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How grocers are competing with e-commerce retailers

Brick-and-mortar retailers and e-commerce companies are in the midst of a game of one-upmanship, a battle that features each side vying for a larger slice of the customer loyalty pie. The tactics used in the back and forth are aimed at making the shopping experience that much more convenient for buyers than it is already. Mobile POS systems are one of the strategies that physically located stores have implemented with great success.

But the latest place in which the tit-for-tat is taking place is the grocery aisle. In these “grocery wars,” entities like Amazon and meal-kit company HelloFresh don’t just offer the items families purchase at their local markets, but they deliver them right to shoppers’ front doors so buyers never have to leave the comfort of home.

 Nearly 50 percent of Americans have either researched or bought grocery items online. Nearly 50 percent of Americans have either researched or bought grocery items online.

While it’s still relatively early in these turf wars, it’s clear that brick-and-mortar grocery chains are taking the contest seriously with strategies of their own.

Phil Lempert, an independent foot retail analyst, told The Washington Post that grocers have no choice but to fight back.

“I think we’re going to see a lot of chains [close],” Lempert warned. “There are some retailers who have innovated and stayed ahead of the trends. But they have been the exception.”

One of the chains that fell short in mounting an effective counterattack is Tops. A 56-year-old grocer with 169 locations based in Vermont, New York and Pennsylvania, Tops filed for bankruptcy this past February, unable to get out from under mounting debt, the Post reported. Other food retailers that have struggled since Amazon purchased Whole Foods include Winn-Dixie, Harvey’s and Bi-Lo, grocers mainly located in the southeastern portion of the U.S.

Kroger, Alibaba form allegiance
Determined not to suffer a similar fate, Kroger has upped its tech game to better contend with the inroads established by e-commerce entities. This past summer, Kroger partnered with Hangzhou China-based multinational corporation Alibaba, a venture that will find the chain selling organic foods, supplements and staple products like nuts to customers in the world’s most-populated country, Reuters reported.

Yael Cosse, chief digital officer at Kroger, noted in a statement that the partnership will help Kroger reach more customers than it would otherwise, thanks primarily to online capabilities.

“E-commerce enables Kroger to quickly scale (up) to reach new customers and markets where we don’t operate physical stores, starting with China,” Cosse explained.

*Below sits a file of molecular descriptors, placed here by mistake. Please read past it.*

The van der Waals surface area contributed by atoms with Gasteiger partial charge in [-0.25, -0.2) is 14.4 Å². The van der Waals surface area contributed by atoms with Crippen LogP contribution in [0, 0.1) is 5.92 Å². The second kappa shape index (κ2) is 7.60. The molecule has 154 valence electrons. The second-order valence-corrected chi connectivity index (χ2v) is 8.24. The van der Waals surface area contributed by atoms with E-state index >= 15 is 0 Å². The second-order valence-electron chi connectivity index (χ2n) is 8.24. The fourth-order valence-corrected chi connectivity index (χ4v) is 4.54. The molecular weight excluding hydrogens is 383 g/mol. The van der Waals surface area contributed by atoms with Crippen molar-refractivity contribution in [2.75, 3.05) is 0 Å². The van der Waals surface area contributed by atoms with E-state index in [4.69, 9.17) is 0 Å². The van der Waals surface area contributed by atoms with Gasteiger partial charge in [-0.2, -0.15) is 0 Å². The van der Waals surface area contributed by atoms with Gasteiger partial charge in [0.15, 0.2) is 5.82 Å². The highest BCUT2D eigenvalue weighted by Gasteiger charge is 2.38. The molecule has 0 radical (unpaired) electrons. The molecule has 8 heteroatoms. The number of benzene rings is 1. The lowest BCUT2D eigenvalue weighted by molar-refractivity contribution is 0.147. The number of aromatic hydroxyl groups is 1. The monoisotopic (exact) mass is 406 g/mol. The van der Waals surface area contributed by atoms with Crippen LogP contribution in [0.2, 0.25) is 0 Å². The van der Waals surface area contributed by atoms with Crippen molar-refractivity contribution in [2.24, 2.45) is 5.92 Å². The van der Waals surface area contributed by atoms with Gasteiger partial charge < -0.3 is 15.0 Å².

“28% shopped at online-only food stores this year, up from 16% in 2015.”

Kroger’s gambit into the online space comes as brick-and-mortar grocers learn that shopping for food via the internet is no mere passing fad. Indeed, according to the Food Marketing Institute, nearly 50 percent of Americans have either researched or bought grocery items online. What’s more, in 2018, approximately 28 percent of respondents acknowledged shopping at online-only food stores, up from 16 percent in 2015. Leading the movement are Millennials, with 40 percent of 18- to 38-year-olds scanning digital aisles in the past year, compared to around 30 percent of Generation Xers.

Scott Galloway, an author and marketing professor at New York University, said Kroger’s partnership is a smart one because Alibaba possesses what Kroger doesn’t – an influential online presence.

“I think this would involve two things, technology and capital, which Alibaba has in spades,” Galloway told Foodable Network. “Kroger has scant technology and relative to Amazon has scant capital.”

Walmart partners with Deliv
Walmart has also implemented an “if you can’t beat ’em, join ’em” game plan by forging partnerships with Deliv, a retail startup that’s based in San Mateo, California. Reported by Silicon Valley Business Journal, the collaboration formed late last year and enables customers to shop online for the foods they want. Launched first at select locations in the Golden State, the initiative allows consumers to shop, select and buy online from 8 a.m to 8 p.m. and arrange for home delivery by a Deliv driver.

Sylvester John, Walmart senior director of e-commerce, indicated that the move was a no-brainer for the company, given its interactions with Deliv in the past.

“After working with Deliv on other initiatives, we know they share our obsession with customer service and recognize the need to provide unparalleled value and convenience to our shared customers,” John said, as quoted by the business news publication.

The discount department conglomerate expects 25 percent of its grocery sales to be internet-based come 2025. Overall, online sales represent about 5 percent of all grocery sales in the U.S., according to The Wall Street Journal.

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